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From May to October 2011, we conducted an 8-day homecare educational program for physicians, dentists, pharmacists, visiting nurses, long-term care managers, and hospital staff in Kashiwa city, Chiba, which was primarily intended to increase home visits by physicians. The characteristics of the program were as follows: 1) active and busy community physician participation, 2) attendance of practical training by physicians, 3) interprofessional discussion, 4) recruitment of participants from the same city, 5) recommendation of participant recruitment by a community-level professional association such as Kashiwa City Medical Association. By comparison of the pre- and post-program questionnaires completed by participants, the motivation for homecare practice, knowledge about homecare, and interactions with other professionals have increased. We will further standardize and generalize this program in order to contribute to homecare promotion in Japan.
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[A new attempt to promote home medical care in Kashiwa city-usefulness of information and communication technology with seamless multidisciplinary cooperation].
Gan To Kagaku Ryoho
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Due to the rapidly increasing super-aging society, medical policy in Japan should be redefined. Therefore, the medical and nursing home care system should now be revised greatly. We need to change the current principle that is based on cure only. The patients should receive hospitable care closely connected with their life in their home-town(region)throughout their lifetime. This is termed as "home medical care system". Here, we promote patient-centered medical home care, which implements the chronic and/or End-Of-Life care models, in Kashiwa city, Chiba prefecture. This system is a promising framework for primary care transformation. There is a need for a multidisciplinary team-based care system using information and communication technology(ICT)with smooth and seamless cooperation. However, increased awareness among the workers engaged in home medical care is first required.
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Contextual effect of different components of social capital on health in a suburban city of the greater Tokyo area: a multilevel analysis.
Soc Sci Med
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Social capital (SC) can be broken down into a number of aspects and dimensions, but few studies have differentiated between the effects of different components of SC on health. This study examined the relationship between contextual SC and health (self-rated health, and co-occurrence of lifestyle risk factors such as smoking, drinking, overweight/underweight and physical inactivity) among the general population in a Japanese suburban area. The specific research question was to explore which components of contextual SC had what effects on health. In 2009, we randomly selected 4123 residents, aged 20 years and over, from 72 districts in the city of Kashiwa, Chiba prefecture (a typical suburban city of Tokyo) to participate in a cross-sectional survey using mailed questionnaires. We used four indicators of SC: cognitive/horizontal (trust in neighbors), cognitive/vertical (institutional trust in the national social security system), structural/horizontal (participation in groups with egalitarian relationships) and structural/vertical (participation in groups with hierarchical relationships). District-level SC was calculated by aggregating the individual responses of each SC indicator within each district. The response rate was 42.1% (1716 questionnaires), 43.7% of the respondents were male, and the mean age was 54.8 ± 16.4 (ranging from 20 to 97). A multilevel analysis showed that higher district-level institutional mistrust was associated with self-rated poor health, but higher district-level mistrust in neighbors was inversely associated with it, after adjusting for individual-level covariates. There was no contextual effect of any SC components on co-occurrence of risk factors. Our findings showed that institutional trust has a beneficial effect on self-rated health, but trust among neighbors might negatively affect the health of the residents in a Japanese suburban city. These unique findings could suggest the advantage of breaking down SC to examine more specific relationships between SC and health, and the importance of accumulating the evidence in specific cohorts to develop customized health promotion strategies.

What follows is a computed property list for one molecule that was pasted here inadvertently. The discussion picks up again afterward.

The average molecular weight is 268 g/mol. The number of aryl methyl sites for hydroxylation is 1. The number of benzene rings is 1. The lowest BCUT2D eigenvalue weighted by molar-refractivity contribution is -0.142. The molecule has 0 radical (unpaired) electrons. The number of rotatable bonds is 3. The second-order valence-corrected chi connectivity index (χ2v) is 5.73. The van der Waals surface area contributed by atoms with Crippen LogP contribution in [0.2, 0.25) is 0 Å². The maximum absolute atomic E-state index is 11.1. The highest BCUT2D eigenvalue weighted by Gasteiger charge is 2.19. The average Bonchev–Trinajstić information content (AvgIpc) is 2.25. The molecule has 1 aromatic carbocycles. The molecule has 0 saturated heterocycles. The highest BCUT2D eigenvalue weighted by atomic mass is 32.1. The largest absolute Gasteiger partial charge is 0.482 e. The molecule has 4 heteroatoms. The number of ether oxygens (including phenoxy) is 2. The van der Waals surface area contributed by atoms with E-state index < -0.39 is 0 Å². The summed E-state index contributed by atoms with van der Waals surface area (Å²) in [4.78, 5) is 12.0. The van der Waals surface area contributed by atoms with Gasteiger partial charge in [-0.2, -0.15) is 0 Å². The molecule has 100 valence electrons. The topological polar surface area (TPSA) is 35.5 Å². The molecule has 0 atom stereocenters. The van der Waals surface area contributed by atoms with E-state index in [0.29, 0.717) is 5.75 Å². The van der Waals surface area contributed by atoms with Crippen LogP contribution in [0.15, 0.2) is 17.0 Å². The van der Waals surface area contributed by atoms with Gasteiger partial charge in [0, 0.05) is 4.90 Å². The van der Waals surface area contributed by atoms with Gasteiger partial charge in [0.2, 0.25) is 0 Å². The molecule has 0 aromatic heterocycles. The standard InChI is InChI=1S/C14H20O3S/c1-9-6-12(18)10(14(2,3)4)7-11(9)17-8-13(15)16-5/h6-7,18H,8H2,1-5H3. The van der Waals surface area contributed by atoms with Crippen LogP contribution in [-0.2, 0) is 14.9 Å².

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What is Visualize?

JoVE Visualize is a tool created to match the last 5 years of PubMed publications to methods in JoVE's video library.

How does it work?

We use abstracts found on PubMed and match them to JoVE videos to create a list of 10 to 30 related methods videos.

Video X seems to be unrelated to Abstract Y...

In developing our video relationships, we compare around 5 million PubMed articles to our library of over 4,500 methods videos. In some cases the language used in the PubMed abstracts makes matching that content to a JoVE video difficult. In other cases, there happens not to be any content in our video library that is relevant to the topic of a given abstract. In these cases, our algorithms are trying their best to display videos with relevant content, which can sometimes result in matched videos with only a slight relation.